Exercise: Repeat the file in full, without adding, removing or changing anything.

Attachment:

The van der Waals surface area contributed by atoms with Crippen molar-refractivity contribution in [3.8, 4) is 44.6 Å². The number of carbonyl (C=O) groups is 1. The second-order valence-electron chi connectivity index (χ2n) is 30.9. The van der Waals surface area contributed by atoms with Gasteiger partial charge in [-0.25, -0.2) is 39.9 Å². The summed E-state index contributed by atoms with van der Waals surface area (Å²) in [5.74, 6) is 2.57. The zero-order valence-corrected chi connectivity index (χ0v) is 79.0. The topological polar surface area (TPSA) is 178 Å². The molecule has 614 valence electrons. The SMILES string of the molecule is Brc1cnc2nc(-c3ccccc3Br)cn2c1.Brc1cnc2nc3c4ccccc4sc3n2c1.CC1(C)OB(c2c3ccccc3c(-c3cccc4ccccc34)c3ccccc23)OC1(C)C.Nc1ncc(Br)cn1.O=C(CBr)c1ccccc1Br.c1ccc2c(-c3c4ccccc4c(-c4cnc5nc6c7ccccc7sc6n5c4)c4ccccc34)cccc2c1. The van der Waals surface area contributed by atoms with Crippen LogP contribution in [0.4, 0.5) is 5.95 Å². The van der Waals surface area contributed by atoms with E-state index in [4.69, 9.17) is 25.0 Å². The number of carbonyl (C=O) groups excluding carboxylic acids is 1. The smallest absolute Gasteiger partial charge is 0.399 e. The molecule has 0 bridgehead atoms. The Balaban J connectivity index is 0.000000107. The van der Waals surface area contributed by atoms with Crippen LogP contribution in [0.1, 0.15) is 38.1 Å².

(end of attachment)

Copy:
The van der Waals surface area contributed by atoms with Crippen molar-refractivity contribution in [3.8, 4) is 44.6 Å². The number of carbonyl (C=O) groups is 1. The second-order valence-electron chi connectivity index (χ2n) is 30.9. The van der Waals surface area contributed by atoms with Gasteiger partial charge in [-0.25, -0.2) is 39.9 Å². The summed E-state index contributed by atoms with van der Waals surface area (Å²) in [5.74, 6) is 2.57. The zero-order valence-corrected chi connectivity index (χ0v) is 79.0. The topological polar surface area (TPSA) is 178 Å². The molecule has 614 valence electrons. The SMILES string of the molecule is Brc1cnc2nc(-c3ccccc3Br)cn2c1.Brc1cnc2nc3c4ccccc4sc3n2c1.CC1(C)OB(c2c3ccccc3c(-c3cccc4ccccc34)c3ccccc23)OC1(C)C.Nc1ncc(Br)cn1.O=C(CBr)c1ccccc1Br.c1ccc2c(-c3c4ccccc4c(-c4cnc5nc6c7ccccc7sc6n5c4)c4ccccc34)cccc2c1. The van der Waals surface area contributed by atoms with Crippen LogP contribution in [0.4, 0.5) is 5.95 Å². The van der Waals surface area contributed by atoms with E-state index in [4.69, 9.17) is 25.0 Å². The number of carbonyl (C=O) groups excluding carboxylic acids is 1. The smallest absolute Gasteiger partial charge is 0.399 e. The molecule has 0 bridgehead atoms. The Balaban J connectivity index is 0.000000107. The van der Waals surface area contributed by atoms with Crippen LogP contribution in [0.1, 0.15) is 38.1 Å².